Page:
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Department of Labor Issues Further Guidance and April 1st Effective Date for the Families First Coronavirus Response Act.

Department of Labor Issues Further Guidance and April 1st Effective Date for the Families First Coronavirus Response Act

March 26, 2020

The Families First Coronavirus Response Act creates paid sick leave and paid family medical leave for private sector employers of less than 500 employees for qualifying events.  We are updating our previous guidance about these laws to bring you the most current information as the federal agencies involved in implementation issue their own guidance.  Please be aware that in some instances the federal agencies are taking positions that are not consistent with the statute and/or with each other.

The United States Department of Labor has issued a poster that every covered employer is required to post/distribute so that employees are aware of the leave that may be available to them over the course of this year in response to the pandemic.  Here is a link to the notice:


We recommend that this notice be posted where other employment notices are posted and that it be distributed electronically.

According to the United States Department of Labor, these laws now take effect on April 1.  Any prior guidance about April 2 should be disregarded.  If an employer extended leave under the Emergency Paid Sick Leave Act during the month of March, that time off does not count towards an employee’s entitlement on or after April 1.  Furthermore, despite guidance from both the US Treasury and the IRS announcing the immediate availability of tax credits on March 20, 2020, the Department of Labor’s guidance is contradictory.  We are continuing to pursue an answer to this apparent interdepartmental conflict.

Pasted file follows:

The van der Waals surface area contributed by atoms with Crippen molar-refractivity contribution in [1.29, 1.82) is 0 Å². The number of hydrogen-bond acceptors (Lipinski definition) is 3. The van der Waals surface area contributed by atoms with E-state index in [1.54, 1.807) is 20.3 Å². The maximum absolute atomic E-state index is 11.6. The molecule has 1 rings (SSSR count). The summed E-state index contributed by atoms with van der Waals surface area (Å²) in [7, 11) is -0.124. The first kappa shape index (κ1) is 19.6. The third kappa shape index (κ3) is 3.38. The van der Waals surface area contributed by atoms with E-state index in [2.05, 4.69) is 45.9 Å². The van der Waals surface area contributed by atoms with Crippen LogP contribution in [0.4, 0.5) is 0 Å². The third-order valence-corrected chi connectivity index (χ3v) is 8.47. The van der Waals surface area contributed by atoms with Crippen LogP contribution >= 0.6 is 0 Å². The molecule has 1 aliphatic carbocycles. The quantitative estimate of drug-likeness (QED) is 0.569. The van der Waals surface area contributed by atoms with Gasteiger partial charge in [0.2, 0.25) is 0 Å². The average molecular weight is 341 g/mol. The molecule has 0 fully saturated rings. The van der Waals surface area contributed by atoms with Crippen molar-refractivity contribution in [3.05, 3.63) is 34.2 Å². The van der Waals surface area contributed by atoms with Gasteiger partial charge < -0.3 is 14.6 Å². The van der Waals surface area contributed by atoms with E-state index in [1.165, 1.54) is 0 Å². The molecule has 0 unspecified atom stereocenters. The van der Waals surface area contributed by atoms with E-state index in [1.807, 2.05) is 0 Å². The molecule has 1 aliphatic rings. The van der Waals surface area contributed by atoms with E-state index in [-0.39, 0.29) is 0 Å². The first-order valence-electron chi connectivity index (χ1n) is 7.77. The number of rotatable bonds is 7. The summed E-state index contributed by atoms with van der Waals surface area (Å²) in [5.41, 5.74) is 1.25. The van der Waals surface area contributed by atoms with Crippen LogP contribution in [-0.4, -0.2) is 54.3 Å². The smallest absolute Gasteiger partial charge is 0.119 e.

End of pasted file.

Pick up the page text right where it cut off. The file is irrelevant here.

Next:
The Department of Labor caps the Emergency Paid Sick Leave Act at 80 hours over two weeks and the expanded family medical leave at 12 weeks, 10 of which are paid.  The first two weeks of the expanded family medical leave may be unpaid unless the employee still has available paid time under the Emergency Paid Sick Leave or unused earned time under the employer’s regular earned time policy.  Employers would be well advised to dual designate leave that qualifies for both Emergency Paid Sick Leave and for Family and Medical Leave Act leave.

Although Paid Sick Leave is available to an employee starting on his/her first day of work, the paid expanded FMLA leave is not available until thirty days of employment.  Some employers hire through a temporary agency and then onboard the temps to their payrolls.  In counting the thirty days, time spent as a temp is included.

Exemptions may be available for businesses of less than 50 employees, but information about criteria and application procedures is not expected to be released until sometime in April.

The Department of Labor states that the Emergency Family and Medical Leave Expansion Act requires an employer “to pay an employee for hours the employee would have been normally scheduled to work even if that is more than 40 hours in a week.”  However, the amounts of these payments are subject to daily and aggregate caps as previously advised and they do not need to include a premium for overtime under either law.

Finally, the Internal Revenue Service has indicated that the tax credit will also include the employer’s cost of maintaining health insurance while the employee is on leave.

If you have any questions regarding this legislation or other employment matters, please contact Peter Bennett (pbennett@charlesc48.sg-host.com) or Rick Finberg (rfinberg@charlesc48.sg-host.com).

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